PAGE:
Snus is “clearly one of the dominate players,” said David Sutton, a spokesman with Altria Client Services, the parent company of Philip Morris USA and the U.S. Smokeless Tobacco Manufacturing Co. that recently took over ownership of the York plant.

“To go from basically nothing to 3 percent in two to three years — that’s significant,” Sutton said.

And the tobacco company isn’t the only one benefitting, as York County gets a sizable bite as well. The facility’s machinery and tools taxes topped $266,000 in 2010. Real estate taxes for 2010, on the facility currently valued at about $11.4 million, comprise another $75,000, according to Commissioner of the Revenue data.

October, 2010|Oral Cancer News|

Snus increases miscarriage risk drastically

Source: The Swedish Wire
Author: Johan Nylander

Women who use snuff tobacco face 60% higher miscarriage risk.

A Swedish study by the Karolinska Institute and Uppsala University warned that women who uses snus are 60 percent more likely to misscarry than average.

“Stillbirth is probably one of the worst things that can happen to parents who are expecting a baby. That also snus increases the risk of this underlines the importance of being complete tobacco-free when you are pregnant”, Anna-Karin Wikström at the Uppsala University Hospital Women’s clinic told newspaper Upsala Nya Tidning.

Snus, a moist powder tobacco product that you consume by placing it under the lip, is said to be much less dangerous than smoking. But to take up snus in order to quit smoking may be contra productive. A woman who smokes just a few cigarettes a day has 40 percent higher risk of miscarriage.

“Taking the help of snus to quit smoking is a bad option to protect children”, said Anna-Karin Wikström.

The study, that was launched more than ten years ago, involved almost 570,000 women.

The small, teabag-like pouches, also called moist snuff, are used by nearly one million Swedes. Placed under the user’s lip, they quickly deliver a nicotine rush to the blood and a strong salt and herbs flavour in the mouth. While cigarette sales have tumbled by 50 percent in Sweden over the past 30 years, snus is on the up, with sales rising from some 2,500 tonnes a year in the 1970s to almost 7,500 tonnes in 2008.

Sweden is the only EU member state where sales are permitted.

September, 2010|Oral Cancer News|

A tough one to chew on: smokeless tobacco and teens

Source: Medscape Today
Author: Mary E. Muscari, PhD, CPNP, APRN-BC, CFNS

Introduction

One would think that the mere image of a bulgy cheek spewing brown, foul-smelling goo would be more than enough to turn anyone, especially appearance-conscious teens, off of using smokeless tobacco (ST). But then, these media-savvy adolescents probably have discovered snus, a smoke- and spit-free tobacco. According to a recent article in Reuters,[1] the use of ST is on the rise among US teens, reversing a downward trend in tobacco product use by adolescents. The Reuters article cites comments made by Terry Pechacek, PhD, Associate Director for Science, Office on Smoking and Health, National Center for Chronic Disease Prevention and Health Promotion, Centers for Disease Control and Prevention (CDC), in a report to a US Congressional Panel. Among his comments is the suggestion that ST-using Major League Baseball® (MLB) players may be influencing young men to take up the cancer-causing habit. In his report, Dr. Pechacek noted that “the recent increases in ST use by adolescent boys and young adult men and the increasing dual use of cigarettes and ST products may portend a leveling off or even a reversal in the decline in smoking, the perpetuation of nicotine dependence, and continuing high levels of tobacco-related disease and death in the country.”[2] Given this grim outlook, healthcare professionals need to kick up their fight against teen tobacco use by increasing their focus on smokeless forms of tobacco.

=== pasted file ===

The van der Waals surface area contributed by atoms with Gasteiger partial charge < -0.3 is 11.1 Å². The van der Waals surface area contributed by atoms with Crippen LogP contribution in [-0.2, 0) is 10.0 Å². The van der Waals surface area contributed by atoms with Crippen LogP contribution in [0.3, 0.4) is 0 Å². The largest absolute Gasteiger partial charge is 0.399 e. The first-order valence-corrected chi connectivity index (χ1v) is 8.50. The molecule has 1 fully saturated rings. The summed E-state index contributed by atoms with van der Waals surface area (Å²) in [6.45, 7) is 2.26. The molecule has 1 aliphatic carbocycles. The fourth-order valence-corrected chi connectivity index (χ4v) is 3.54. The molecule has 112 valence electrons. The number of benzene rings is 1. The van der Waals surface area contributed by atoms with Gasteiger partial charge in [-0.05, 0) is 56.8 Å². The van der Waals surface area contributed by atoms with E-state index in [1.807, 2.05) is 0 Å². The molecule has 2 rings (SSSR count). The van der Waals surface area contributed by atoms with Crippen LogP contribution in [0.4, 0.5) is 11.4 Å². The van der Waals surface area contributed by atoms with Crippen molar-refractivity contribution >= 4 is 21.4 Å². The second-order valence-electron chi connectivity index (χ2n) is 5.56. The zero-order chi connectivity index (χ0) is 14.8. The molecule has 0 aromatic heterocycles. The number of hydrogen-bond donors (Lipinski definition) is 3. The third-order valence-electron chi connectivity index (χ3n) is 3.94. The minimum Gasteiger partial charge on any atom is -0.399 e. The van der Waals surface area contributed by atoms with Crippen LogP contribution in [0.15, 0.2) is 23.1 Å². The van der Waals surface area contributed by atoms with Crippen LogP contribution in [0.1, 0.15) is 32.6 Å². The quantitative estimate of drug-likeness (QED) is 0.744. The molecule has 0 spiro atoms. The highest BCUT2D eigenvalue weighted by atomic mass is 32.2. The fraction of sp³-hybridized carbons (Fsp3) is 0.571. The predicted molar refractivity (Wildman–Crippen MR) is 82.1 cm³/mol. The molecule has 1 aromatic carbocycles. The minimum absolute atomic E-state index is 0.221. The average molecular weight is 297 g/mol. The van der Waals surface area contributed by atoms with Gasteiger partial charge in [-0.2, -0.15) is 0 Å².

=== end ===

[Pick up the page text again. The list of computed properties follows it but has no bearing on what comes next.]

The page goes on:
Smokeless Tobacco

ST (also known as spit, plug dip, chaw, rack, spits, grizz, and tasties) comes in 2 forms: chew and snuff. Chewing tobacco is available in loose-leaf, twist, and plug forms, whereas snuff comes in moist, dry, and sachet forms.[2,3]

  1. Snuff: Available in dry or moist forms, snuff isfinely ground or shredded tobacco leaves that are packaged in tins or teabag-like pouches. A pinch of snuff is placed between the lower lip and gum or cheek and gum. Users typically spit out the tobacco juices, but those who swallow the juices become more addicted. Dry forms of snuff can be sniffed into the nose; using snuff is also called dipping.[2,3]
  2. Chew (chaw): A wad of chewing tobacco is placed inside the cheek and held there, sometimes for hours, and users spit out the tobacco juices. Chew is made fromloose tobacco leaves that are sweetened and packaged in pouches.
  3. Plug: Chewing tobacco is pressed into a brick, usually with the help of molasses or another sweet syrup. Users cut off or bite off a piece of the plug and hold it between the cheek and gum, spitting out the tobacco juices.
  4. Twist: Twist is flavored chew, braided and twisted into rope-like strands. It is held between the cheek and gum, and users spit out the tobacco juices.
  5. Snus: The relatively new snus(pronounced “snoos”) is a smokeless, spitless tobacco product that originated in Sweden. Snus comes in a pouch that is placed between the upper lip and gum for about a half-hour before discarding.